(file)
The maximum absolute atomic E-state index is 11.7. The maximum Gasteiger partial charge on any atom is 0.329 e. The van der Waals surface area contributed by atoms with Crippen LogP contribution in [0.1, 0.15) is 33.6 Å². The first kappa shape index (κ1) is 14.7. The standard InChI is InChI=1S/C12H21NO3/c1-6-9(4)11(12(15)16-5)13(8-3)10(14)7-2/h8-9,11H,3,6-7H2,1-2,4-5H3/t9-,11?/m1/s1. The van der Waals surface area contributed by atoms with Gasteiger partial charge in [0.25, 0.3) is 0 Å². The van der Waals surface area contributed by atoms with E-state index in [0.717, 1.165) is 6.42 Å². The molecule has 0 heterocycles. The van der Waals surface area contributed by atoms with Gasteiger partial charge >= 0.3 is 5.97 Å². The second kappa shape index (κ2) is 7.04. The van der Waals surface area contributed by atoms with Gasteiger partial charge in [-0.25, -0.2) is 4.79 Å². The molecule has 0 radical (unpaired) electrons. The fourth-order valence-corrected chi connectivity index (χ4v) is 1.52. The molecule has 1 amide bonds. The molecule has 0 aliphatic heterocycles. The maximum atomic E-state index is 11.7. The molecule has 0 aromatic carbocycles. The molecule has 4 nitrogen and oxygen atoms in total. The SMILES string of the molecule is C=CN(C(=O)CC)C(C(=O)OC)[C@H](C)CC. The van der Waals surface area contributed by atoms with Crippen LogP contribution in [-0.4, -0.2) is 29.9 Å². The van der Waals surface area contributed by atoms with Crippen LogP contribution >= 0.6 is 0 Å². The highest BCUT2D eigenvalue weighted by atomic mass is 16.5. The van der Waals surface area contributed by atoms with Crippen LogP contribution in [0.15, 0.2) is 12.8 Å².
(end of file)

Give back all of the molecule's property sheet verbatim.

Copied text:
The maximum absolute atomic E-state index is 11.7. The maximum Gasteiger partial charge on any atom is 0.329 e. The van der Waals surface area contributed by atoms with Crippen LogP contribution in [0.1, 0.15) is 33.6 Å². The first kappa shape index (κ1) is 14.7. The standard InChI is InChI=1S/C12H21NO3/c1-6-9(4)11(12(15)16-5)13(8-3)10(14)7-2/h8-9,11H,3,6-7H2,1-2,4-5H3/t9-,11?/m1/s1. The van der Waals surface area contributed by atoms with Gasteiger partial charge in [0.25, 0.3) is 0 Å². The van der Waals surface area contributed by atoms with E-state index in [0.717, 1.165) is 6.42 Å². The molecule has 0 heterocycles. The van der Waals surface area contributed by atoms with Gasteiger partial charge >= 0.3 is 5.97 Å². The second kappa shape index (κ2) is 7.04. The van der Waals surface area contributed by atoms with Gasteiger partial charge in [-0.25, -0.2) is 4.79 Å². The molecule has 0 radical (unpaired) electrons. The fourth-order valence-corrected chi connectivity index (χ4v) is 1.52. The molecule has 1 amide bonds. The molecule has 0 aliphatic heterocycles. The maximum atomic E-state index is 11.7. The molecule has 0 aromatic carbocycles. The molecule has 4 nitrogen and oxygen atoms in total. The SMILES string of the molecule is C=CN(C(=O)CC)C(C(=O)OC)[C@H](C)CC. The van der Waals surface area contributed by atoms with Crippen LogP contribution in [-0.4, -0.2) is 29.9 Å². The van der Waals surface area contributed by atoms with Crippen LogP contribution >= 0.6 is 0 Å². The highest BCUT2D eigenvalue weighted by atomic mass is 16.5. The van der Waals surface area contributed by atoms with Crippen LogP contribution in [0.15, 0.2) is 12.8 Å².